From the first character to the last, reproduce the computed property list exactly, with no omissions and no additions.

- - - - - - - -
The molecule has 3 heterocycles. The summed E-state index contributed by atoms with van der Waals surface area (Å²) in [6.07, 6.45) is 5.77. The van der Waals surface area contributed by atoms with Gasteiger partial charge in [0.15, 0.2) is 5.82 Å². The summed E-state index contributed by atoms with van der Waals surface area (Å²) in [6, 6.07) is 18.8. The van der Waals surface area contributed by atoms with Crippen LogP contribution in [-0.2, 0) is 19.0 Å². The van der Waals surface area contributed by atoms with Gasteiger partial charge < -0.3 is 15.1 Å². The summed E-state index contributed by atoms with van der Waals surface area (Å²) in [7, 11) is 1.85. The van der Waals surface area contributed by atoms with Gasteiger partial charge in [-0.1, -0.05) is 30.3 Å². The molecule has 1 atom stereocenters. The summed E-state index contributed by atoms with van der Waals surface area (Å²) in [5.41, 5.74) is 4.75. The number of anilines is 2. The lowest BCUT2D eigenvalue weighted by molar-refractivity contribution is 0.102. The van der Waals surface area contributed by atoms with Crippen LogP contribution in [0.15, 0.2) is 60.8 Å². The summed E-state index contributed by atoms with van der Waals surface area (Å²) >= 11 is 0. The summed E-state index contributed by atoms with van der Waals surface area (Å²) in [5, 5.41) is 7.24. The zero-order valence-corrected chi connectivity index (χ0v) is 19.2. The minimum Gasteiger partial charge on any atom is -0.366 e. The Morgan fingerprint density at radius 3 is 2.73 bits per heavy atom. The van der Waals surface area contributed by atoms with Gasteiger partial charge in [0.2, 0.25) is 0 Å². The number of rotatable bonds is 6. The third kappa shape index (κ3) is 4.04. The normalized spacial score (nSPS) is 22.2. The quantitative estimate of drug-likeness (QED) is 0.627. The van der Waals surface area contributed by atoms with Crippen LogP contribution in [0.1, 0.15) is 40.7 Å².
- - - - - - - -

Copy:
The molecule has 3 heterocycles. The summed E-state index contributed by atoms with van der Waals surface area (Å²) in [6.07, 6.45) is 5.77. The van der Waals surface area contributed by atoms with Gasteiger partial charge in [0.15, 0.2) is 5.82 Å². The summed E-state index contributed by atoms with van der Waals surface area (Å²) in [6, 6.07) is 18.8. The van der Waals surface area contributed by atoms with Crippen LogP contribution in [-0.2, 0) is 19.0 Å². The van der Waals surface area contributed by atoms with Gasteiger partial charge < -0.3 is 15.1 Å². The summed E-state index contributed by atoms with van der Waals surface area (Å²) in [7, 11) is 1.85. The van der Waals surface area contributed by atoms with Gasteiger partial charge in [-0.1, -0.05) is 30.3 Å². The molecule has 1 atom stereocenters. The summed E-state index contributed by atoms with van der Waals surface area (Å²) in [5.41, 5.74) is 4.75. The number of anilines is 2. The lowest BCUT2D eigenvalue weighted by molar-refractivity contribution is 0.102. The van der Waals surface area contributed by atoms with Crippen LogP contribution in [0.15, 0.2) is 60.8 Å². The summed E-state index contributed by atoms with van der Waals surface area (Å²) >= 11 is 0. The summed E-state index contributed by atoms with van der Waals surface area (Å²) in [5, 5.41) is 7.24. The zero-order valence-corrected chi connectivity index (χ0v) is 19.2. The minimum Gasteiger partial charge on any atom is -0.366 e. The Morgan fingerprint density at radius 3 is 2.73 bits per heavy atom. The van der Waals surface area contributed by atoms with Gasteiger partial charge in [0.2, 0.25) is 0 Å². The number of rotatable bonds is 6. The third kappa shape index (κ3) is 4.04. The normalized spacial score (nSPS) is 22.2. The quantitative estimate of drug-likeness (QED) is 0.627. The van der Waals surface area contributed by atoms with Crippen LogP contribution in [0.1, 0.15) is 40.7 Å².